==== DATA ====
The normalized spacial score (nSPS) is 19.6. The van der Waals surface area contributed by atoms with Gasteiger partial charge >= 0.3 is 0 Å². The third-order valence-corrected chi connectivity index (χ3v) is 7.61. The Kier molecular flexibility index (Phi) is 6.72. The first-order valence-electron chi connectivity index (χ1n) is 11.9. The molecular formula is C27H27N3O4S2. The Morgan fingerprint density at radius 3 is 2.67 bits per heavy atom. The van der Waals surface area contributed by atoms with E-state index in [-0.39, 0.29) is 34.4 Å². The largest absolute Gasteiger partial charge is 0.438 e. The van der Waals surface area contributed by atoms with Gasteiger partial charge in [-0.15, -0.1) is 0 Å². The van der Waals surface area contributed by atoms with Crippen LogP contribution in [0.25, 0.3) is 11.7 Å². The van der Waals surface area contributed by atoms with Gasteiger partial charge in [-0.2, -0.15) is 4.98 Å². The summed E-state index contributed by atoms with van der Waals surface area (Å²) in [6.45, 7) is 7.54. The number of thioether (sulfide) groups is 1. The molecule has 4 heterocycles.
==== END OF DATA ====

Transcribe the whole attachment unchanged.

The normalized spacial score (nSPS) is 19.6. The van der Waals surface area contributed by atoms with Gasteiger partial charge >= 0.3 is 0 Å². The third-order valence-corrected chi connectivity index (χ3v) is 7.61. The Kier molecular flexibility index (Phi) is 6.72. The first-order valence-electron chi connectivity index (χ1n) is 11.9. The molecular formula is C27H27N3O4S2. The Morgan fingerprint density at radius 3 is 2.67 bits per heavy atom. The van der Waals surface area contributed by atoms with E-state index in [-0.39, 0.29) is 34.4 Å². The largest absolute Gasteiger partial charge is 0.438 e. The van der Waals surface area contributed by atoms with Gasteiger partial charge in [-0.15, -0.1) is 0 Å². The van der Waals surface area contributed by atoms with Crippen LogP contribution in [0.25, 0.3) is 11.7 Å². The van der Waals surface area contributed by atoms with Gasteiger partial charge in [-0.2, -0.15) is 4.98 Å². The summed E-state index contributed by atoms with van der Waals surface area (Å²) in [6.45, 7) is 7.54. The number of thioether (sulfide) groups is 1. The molecule has 4 heterocycles.